Making a splash in the Highlands

Thursday, 06 Sep 2012

A new water-loving arrival is settling in to her new home in the Highlands, the soon to be three year old Eurasian otter moved up to the Highlands from her sister park Edinburgh Zoo in June this year.

Rebecca_EurasianOtter.jpgThe youngster, who keepers have named Rebecca after Olympic swimmer, Rebecca Adlington, has taken to her new watery home extremely well since arriving at the Park.  This playful semi-aquatic youngster can often be spotted swimming and splashing around her pool in the enclosure; despite not being known as sociable animals, Rebecca has been responding well to the keepers, and has even been known to pop up out of the water if she hears their voices.

These truly fascinating animals live in burrows, which they make in the bank of water ways, known as holts, which are accessed underwater - perfect for keeping out any unwanted guests. Otters diets are mainly made up of a variety of fish and crustaceans and can dive down to depths of 20metres staying underwater for around four minutes at a time.

As well as being one of the UK's most famous mammals, Eurasian otters are also one of the greatest conservation stories within the last century. These characterful creatures neared extinction throughout most of the country due to polluted water ways, pesticides and a dwindling population of prey species including fish and crustaceans. Thankfully, this species is once again thriving throughout the UK due to a major improvement in the health of rivers, a reduction in the use of pesticides and an increase in fish and other prey populations.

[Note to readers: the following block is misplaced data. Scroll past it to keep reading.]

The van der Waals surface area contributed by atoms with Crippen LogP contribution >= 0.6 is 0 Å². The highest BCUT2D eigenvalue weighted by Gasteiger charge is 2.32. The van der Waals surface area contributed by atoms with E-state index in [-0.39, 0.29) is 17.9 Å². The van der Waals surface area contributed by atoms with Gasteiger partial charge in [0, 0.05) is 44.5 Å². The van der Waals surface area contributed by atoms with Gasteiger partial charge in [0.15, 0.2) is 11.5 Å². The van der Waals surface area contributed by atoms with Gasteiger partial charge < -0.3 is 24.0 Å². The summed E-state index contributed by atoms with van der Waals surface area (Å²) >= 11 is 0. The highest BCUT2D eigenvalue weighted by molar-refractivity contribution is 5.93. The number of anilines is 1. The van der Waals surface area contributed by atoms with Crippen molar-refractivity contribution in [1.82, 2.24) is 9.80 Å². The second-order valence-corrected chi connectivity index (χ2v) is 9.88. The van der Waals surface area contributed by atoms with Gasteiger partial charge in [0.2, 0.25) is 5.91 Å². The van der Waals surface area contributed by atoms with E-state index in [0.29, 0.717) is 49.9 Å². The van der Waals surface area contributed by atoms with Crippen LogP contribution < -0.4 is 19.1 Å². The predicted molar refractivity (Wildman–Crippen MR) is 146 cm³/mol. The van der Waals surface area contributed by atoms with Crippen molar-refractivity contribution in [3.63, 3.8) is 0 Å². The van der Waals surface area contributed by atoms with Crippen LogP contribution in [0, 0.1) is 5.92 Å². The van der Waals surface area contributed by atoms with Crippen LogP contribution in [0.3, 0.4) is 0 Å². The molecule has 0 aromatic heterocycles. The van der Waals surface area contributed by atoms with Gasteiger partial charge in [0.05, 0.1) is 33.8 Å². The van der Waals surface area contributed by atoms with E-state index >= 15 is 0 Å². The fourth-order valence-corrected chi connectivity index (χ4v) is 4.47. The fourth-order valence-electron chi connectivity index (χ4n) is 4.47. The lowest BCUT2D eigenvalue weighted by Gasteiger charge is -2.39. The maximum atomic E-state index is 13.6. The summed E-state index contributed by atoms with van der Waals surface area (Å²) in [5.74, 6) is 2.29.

David Barclay, Senior Animal Keeper at Highland Wildlife Park, said:

"Having been without Eurasian otters in the park for over two years now it's great to have this species back, and as an iconic Scottish carnivore, gives us the ability to educate visitors about these truly amazing creatures.

"Although she adopted the natural shy and elusive behaviour of her wild counterparts when she first arrived, she is now full of confidence and can be seen swimming and diving in and around her pool area. Given she arrived with no name, her impressive swimming skills and the summer of the London Olympics, it was no surprise we gave her the name "Rebecca" after Olympic swimmer Rebecca Adlington.

"Now fully settled into her new enclosure her playful personality can be seen and we will often see her bobbing in and out of the water when she hears our voices. As an omnivorous species we offer a wide variety to her diet but it has become clear that the fresh locally sourced trout and salmon we get is by far her favourite.

"We have yet to decide whether or not we will bring in a male "dog" otter to pair with Rebecca but given their predominantly solitary lifestyle this is unlikely to faze her. In the meantime however it is a privilege to have otters back and it will be a joy for me and the other animal keepers to educate visitors about the Eurasian otter and let them know their great conservation success story throughout the UK."

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